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  10. Meta:
    I am an avid reader of your blog. As a non-native speaker I am fascinated by your use of "he" and "she". Are there any rules?
    I like the fact that the butcher is "she" and the philosopher "he" - at least in this post.

  11. Hey guys, it's a great joke!!! (I'm Veronique)

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  13. Story sounds like a tale from The Chuang Tzu:

    "Cook Ting was cutting up an ox for Lord Wen-hui. As every touch of his hand, every heave of his shoulder, every move of his feet, every thrust of his knee — zip! zoop! He slithered the knife along with a zing, and all was in perfect rhythm, as though he were performing the dance of the Mulberry Grove or keeping time to the Ching-shou music.

    “Ah, this is marvelous!” said Lord Wen-hui. “Imagine skill reaching such heights!”

    Cook Ting laid down his knife and replied, “What I care about is the Way, which goes beyond skill. When I first began cutting up oxen, all I could see was the ox itself. After three years I no longer saw the whole ox. And now — now I go at it by spirit and don’t look with my eyes. Perception and understanding have come to a stop and spirit moves where it wants. I go along with the natural makeup, strike in the big hollows, guide the knife through the big openings, and following things as they are. So I never touch the smallest ligament or tendon, much less a main joint.

    “A good cook changes his knife once a year — because he cuts. A mediocre cook changes his knife once a month — because he hacks. I’ve had this knife of mine for nineteen years and I’ve cut up thousands of oxen with it, and yet the blade is as good as though it had just come from the grindstone. There are spaces between the joints, and the blade of the knife has really no thickness. If you insert what has no thickness into such spaces, then there’s plenty of room — more than enough for the blade to play about it. That’s why after nineteen years the blade of my knife is still as good as when it first came from the grindstone.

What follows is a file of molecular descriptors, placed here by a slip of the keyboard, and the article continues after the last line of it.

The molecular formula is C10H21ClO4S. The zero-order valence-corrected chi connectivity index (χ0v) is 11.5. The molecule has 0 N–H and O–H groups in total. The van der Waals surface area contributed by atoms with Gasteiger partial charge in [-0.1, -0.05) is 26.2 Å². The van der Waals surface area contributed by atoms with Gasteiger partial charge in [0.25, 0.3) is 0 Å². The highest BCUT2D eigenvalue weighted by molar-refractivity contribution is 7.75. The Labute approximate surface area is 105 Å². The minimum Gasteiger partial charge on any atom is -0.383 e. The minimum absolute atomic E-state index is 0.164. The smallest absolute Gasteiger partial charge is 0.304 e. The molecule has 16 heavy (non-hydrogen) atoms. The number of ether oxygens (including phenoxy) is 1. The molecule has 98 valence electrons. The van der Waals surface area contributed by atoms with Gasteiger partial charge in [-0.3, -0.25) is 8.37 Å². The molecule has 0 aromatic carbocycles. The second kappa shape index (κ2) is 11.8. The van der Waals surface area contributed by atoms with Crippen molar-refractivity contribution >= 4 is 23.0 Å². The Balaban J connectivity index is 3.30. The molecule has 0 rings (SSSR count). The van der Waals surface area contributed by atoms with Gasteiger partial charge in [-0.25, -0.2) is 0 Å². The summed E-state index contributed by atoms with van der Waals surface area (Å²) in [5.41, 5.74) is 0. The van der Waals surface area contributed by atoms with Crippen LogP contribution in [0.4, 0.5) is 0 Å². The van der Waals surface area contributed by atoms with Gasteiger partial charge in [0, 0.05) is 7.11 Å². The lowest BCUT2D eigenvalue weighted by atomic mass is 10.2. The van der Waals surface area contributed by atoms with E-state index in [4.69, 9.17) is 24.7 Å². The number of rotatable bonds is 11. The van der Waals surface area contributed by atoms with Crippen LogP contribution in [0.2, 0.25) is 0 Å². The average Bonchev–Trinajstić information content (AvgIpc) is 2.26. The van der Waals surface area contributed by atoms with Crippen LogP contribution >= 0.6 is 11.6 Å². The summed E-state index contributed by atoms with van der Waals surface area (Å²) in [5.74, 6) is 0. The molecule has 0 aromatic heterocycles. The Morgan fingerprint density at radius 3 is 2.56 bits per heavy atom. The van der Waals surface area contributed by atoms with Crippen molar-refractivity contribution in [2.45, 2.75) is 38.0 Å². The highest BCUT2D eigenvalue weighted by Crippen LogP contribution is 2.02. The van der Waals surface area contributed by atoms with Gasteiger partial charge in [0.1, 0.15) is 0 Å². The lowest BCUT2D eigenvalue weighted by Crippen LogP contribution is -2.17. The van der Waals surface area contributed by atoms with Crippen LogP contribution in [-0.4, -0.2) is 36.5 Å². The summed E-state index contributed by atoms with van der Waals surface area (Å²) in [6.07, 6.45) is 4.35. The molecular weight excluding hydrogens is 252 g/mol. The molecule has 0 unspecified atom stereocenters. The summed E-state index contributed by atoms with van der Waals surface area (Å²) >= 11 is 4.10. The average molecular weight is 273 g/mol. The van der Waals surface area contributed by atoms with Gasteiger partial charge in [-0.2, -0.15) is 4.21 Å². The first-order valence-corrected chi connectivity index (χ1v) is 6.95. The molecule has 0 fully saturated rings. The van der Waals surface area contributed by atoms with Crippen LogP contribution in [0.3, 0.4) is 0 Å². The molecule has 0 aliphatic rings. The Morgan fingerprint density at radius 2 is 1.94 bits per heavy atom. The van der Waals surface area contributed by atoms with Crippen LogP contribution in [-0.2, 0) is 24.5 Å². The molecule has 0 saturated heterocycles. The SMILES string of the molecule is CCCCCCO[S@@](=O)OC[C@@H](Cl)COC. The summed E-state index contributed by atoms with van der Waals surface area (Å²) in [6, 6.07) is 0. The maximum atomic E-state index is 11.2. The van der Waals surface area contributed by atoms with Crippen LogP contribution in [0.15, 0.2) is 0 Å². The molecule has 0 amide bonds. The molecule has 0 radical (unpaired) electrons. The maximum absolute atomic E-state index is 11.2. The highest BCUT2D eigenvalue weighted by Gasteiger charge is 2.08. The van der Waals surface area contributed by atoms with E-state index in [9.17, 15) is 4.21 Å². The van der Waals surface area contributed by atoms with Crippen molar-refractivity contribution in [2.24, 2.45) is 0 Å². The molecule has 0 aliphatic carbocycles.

“However, whenever I come to a complicated place, I size up the difficulties, tell myself to watch out and be careful, keep my eyes on what I’m doing, work very slowly, and move the knife with the greatest subtlety, until — flop! the whole thing comes apart like a clod of earth crumbling to the ground. I stand there holding the knife and look all around me, completely satisfied and reluctant to move on, and then I wipe off the knife and put it away.”

    “Excellent!” said Lord Wen-hui. “I have heard the words of Cook Ting and learned how to care for life!”

  14. Yes, the metaphor is found in Plato, who specifically uses the butcher analogy. See Phaedrus 265d-266a and Sophist 218d-221c.